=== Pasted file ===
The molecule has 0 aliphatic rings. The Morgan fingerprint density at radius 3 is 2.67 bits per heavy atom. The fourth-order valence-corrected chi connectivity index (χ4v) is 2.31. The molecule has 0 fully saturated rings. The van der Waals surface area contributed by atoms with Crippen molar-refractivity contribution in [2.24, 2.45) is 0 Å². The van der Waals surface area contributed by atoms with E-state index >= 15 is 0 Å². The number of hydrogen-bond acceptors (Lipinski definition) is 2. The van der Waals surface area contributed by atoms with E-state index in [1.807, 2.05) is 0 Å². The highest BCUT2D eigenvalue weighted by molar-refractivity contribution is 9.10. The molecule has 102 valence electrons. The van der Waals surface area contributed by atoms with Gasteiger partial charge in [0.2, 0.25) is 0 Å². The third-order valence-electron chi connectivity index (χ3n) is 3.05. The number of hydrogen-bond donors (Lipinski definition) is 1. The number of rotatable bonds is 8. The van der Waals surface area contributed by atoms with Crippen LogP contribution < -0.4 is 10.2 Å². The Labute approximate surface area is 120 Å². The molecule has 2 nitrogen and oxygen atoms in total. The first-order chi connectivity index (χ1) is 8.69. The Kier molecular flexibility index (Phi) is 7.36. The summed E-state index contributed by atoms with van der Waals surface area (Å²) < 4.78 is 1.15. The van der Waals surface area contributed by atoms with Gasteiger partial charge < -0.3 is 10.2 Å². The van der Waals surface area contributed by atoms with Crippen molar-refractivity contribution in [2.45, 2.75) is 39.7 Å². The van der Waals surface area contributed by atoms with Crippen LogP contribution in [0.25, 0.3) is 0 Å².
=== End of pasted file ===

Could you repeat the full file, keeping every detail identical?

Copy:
The molecule has 0 aliphatic rings. The Morgan fingerprint density at radius 3 is 2.67 bits per heavy atom. The fourth-order valence-corrected chi connectivity index (χ4v) is 2.31. The molecule has 0 fully saturated rings. The van der Waals surface area contributed by atoms with Crippen molar-refractivity contribution in [2.24, 2.45) is 0 Å². The van der Waals surface area contributed by atoms with E-state index >= 15 is 0 Å². The number of hydrogen-bond acceptors (Lipinski definition) is 2. The van der Waals surface area contributed by atoms with E-state index in [1.807, 2.05) is 0 Å². The highest BCUT2D eigenvalue weighted by molar-refractivity contribution is 9.10. The molecule has 102 valence electrons. The van der Waals surface area contributed by atoms with Gasteiger partial charge in [0.2, 0.25) is 0 Å². The third-order valence-electron chi connectivity index (χ3n) is 3.05. The number of hydrogen-bond donors (Lipinski definition) is 1. The number of rotatable bonds is 8. The van der Waals surface area contributed by atoms with Crippen LogP contribution < -0.4 is 10.2 Å². The Labute approximate surface area is 120 Å². The molecule has 2 nitrogen and oxygen atoms in total. The first-order chi connectivity index (χ1) is 8.69. The Kier molecular flexibility index (Phi) is 7.36. The summed E-state index contributed by atoms with van der Waals surface area (Å²) < 4.78 is 1.15. The van der Waals surface area contributed by atoms with Gasteiger partial charge < -0.3 is 10.2 Å². The van der Waals surface area contributed by atoms with Crippen molar-refractivity contribution in [2.45, 2.75) is 39.7 Å². The van der Waals surface area contributed by atoms with Crippen LogP contribution in [0.25, 0.3) is 0 Å².